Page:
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Researchers from Lawrence Livermore and the University of Illinois at Urbana–Champaign have demonstrated that the behavior of uranium after a nuclear incident is incompletely predicted by computational fallout models, which approximate the physical and chemical processes occurring when the nuclear fireball condenses. In particular, uranium oxide is assumed to condense in its most stable form after cooling below its boiling temperature. However, the study, published in the April 1, 2020, edition of Analytical Chemistry, finds that kinetically driven processes in a system of rapidly decreasing temperature can result in substantial deviations from chemical equilibrium.
Funded by the National Nuclear Security Administration’s Office of Defense Nuclear Nonproliferation Research and the Defense Threat Reduction Agency, the team synthesized uranium-oxide nanoparticles using a plasma flow reactor under controlled conditions of temperature, pressure, and oxygen concentration. The team also developed a laser-based diagnostic to detect uranium-oxide particles as they formed inside the flow reactor. Using this approach, the researchers gathered direct experimental evidence for a change in the molecular composition of uranium-oxide condensates as a function of oxygen concentration.
Livermore nuclear scientist and principal investigator Kim Knight, says, “This work provides the first, detailed experimental insights that help explain the longstanding problem of why uranium can exhibit variations in volatile behavior during nuclear fireball condensation.” Livermore’s Batikan Koroglu, lead author of the research paper, adds, “This study will improve our ability to predict uranium’s multiphase transport in nuclear incident scenarios.”
Contact: Batikan Koroglu (925) 422-1867 (firstname.lastname@example.org).
Using the Laboratory’s advanced supercomputing resources and a machine-learning computational platform, researchers have computationally designed antibodies targeting SARS-CoV-2, which have been successfully synthesized and have shown promising activity in in-vitro experiments. The initial research results appeared online in the April 10, 2020, edition of BioRxiv.
In just 22 days, using the SARS-CoV-2 protein sequence and known antibody structures for SARS-CoV-1 (a similar coronavirus that causes Severe Acute Respiratory Syndrome), the Laboratory team, led by data scientists Dan Faissol and Thomas Desautels, used a computational platform combining machine learning, bioinformatics, experimental data, structural biology, and molecular simulations to drastically narrow down the possible antibody designs predicted to target SARS-CoV-2. The Laboratory’s Corona and Catalyst supercomputers performed nearly 180,000 free-energy calculations of candidate antibodies with the SARS-CoV-2 Receptor Binding Domain.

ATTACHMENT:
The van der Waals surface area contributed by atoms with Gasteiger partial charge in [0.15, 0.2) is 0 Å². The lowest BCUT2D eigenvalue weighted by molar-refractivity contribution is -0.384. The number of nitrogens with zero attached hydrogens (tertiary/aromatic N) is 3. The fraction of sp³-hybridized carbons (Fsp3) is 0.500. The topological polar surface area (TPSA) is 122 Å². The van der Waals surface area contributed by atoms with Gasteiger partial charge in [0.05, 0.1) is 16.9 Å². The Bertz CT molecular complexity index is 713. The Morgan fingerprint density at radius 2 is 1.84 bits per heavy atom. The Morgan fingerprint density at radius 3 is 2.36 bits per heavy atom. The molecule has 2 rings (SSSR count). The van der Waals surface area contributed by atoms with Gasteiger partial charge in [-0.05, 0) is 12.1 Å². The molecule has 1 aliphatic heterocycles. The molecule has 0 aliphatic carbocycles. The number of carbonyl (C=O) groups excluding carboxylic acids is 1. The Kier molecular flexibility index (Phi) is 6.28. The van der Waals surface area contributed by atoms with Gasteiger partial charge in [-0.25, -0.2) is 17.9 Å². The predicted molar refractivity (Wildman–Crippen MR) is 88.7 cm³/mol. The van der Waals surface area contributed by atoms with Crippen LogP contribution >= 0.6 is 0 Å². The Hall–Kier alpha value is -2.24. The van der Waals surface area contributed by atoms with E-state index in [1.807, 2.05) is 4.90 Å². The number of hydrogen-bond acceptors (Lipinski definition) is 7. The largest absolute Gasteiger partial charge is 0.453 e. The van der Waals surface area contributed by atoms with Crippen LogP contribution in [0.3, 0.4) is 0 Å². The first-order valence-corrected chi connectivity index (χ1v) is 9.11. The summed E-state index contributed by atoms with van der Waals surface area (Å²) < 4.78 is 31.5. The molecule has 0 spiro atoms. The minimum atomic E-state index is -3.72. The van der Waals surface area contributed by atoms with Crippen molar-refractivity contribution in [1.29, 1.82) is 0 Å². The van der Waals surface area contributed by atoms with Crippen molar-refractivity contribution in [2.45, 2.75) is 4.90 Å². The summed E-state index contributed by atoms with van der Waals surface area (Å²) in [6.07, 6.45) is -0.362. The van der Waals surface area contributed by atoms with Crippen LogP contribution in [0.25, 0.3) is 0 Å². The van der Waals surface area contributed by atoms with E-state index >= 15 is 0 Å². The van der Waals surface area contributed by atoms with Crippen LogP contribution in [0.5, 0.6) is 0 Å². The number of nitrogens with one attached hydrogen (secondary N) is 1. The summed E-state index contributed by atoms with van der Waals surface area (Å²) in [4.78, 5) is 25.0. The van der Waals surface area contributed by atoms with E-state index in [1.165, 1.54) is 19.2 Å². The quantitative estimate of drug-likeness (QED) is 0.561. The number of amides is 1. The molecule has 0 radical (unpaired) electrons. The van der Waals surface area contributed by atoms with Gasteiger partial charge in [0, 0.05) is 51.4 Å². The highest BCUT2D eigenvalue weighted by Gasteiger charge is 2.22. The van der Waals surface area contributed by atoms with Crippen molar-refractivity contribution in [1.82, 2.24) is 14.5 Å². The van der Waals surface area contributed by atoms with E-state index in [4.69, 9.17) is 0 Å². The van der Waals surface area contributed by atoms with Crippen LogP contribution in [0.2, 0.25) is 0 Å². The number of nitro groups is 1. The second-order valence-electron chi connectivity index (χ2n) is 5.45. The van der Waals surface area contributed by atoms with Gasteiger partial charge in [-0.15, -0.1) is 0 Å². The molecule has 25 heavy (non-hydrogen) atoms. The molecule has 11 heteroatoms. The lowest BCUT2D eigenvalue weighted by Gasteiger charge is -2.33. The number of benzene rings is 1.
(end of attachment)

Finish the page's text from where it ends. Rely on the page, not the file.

The team’s first designs were subsequently synthesized and evaluated, with one showing promising activity. A second iteration of computational designs has now yielded additional and improved molecules. Several of these have demonstrated binding activity in in-vitro SARS-CoV-2 assays, including one that has also shown neutralization activity. This design-first approach to antibody discovery could lead to a fully computational and rapid design of targeted antibody therapeutics for pandemic response. For more on the Laboratory’s COVID-19 research, visit llnl.gov/coronavirus.
Contact: Dan Faissol (925) 423-2544 (email@example.com).
A multi-institutional team led by Lawrence Livermore scientist Francesco Fornasiero has developed a smart, breathable fabric designed to protect the wearer against biological and chemical warfare agents. In addition to protecting military personnel, this material could also be useful in clinical and medical settings. The work was published online in the April 27, 2020, edition of Advanced Functional Materials and represents the successful completion of a key milestone for a project funded by the Defense Threat Reduction Agency.
Personnel safety garments must contain materials that provide protective qualities to the wearer, but those same qualities also limit the materials’ breathability. Fornasiero says, “We made our smart material both breathable and protective by combining two key elements: a base membrane layer made from trillions of aligned carbon nanotube pores and a threat-responsive polymer layer grafted onto the membrane surface.”
As part of the research, the team demonstrated that the moisture vapor transport rate through carbon nanotubes (graphitic cylinders with diameters more than 5,000 times smaller than a human hair) is high and increases with decreasing tube diameter. In addition, these tubes are small enough to block biological threats. To add protection against chemical hazards, which are smaller in size than biological ones, a layer of polymer chains was grown on the membrane surface that reversibly collapses when in contact with the chemical threat, temporarily blocking the pores.
The enhanced properties of this material could improve the thermal comfort of the user and greatly extend the wear time of protective clothing, whether in a hospital or on the battlefield. In the next phase of the project, the team aims to incorporate on-demand protection against additional chemical threats and make the material stretchable for a better body fit, thus more closely mimicking the human skin.
Contact: Francesco Fornasiero (925) 422-0089 (firstname.lastname@example.org).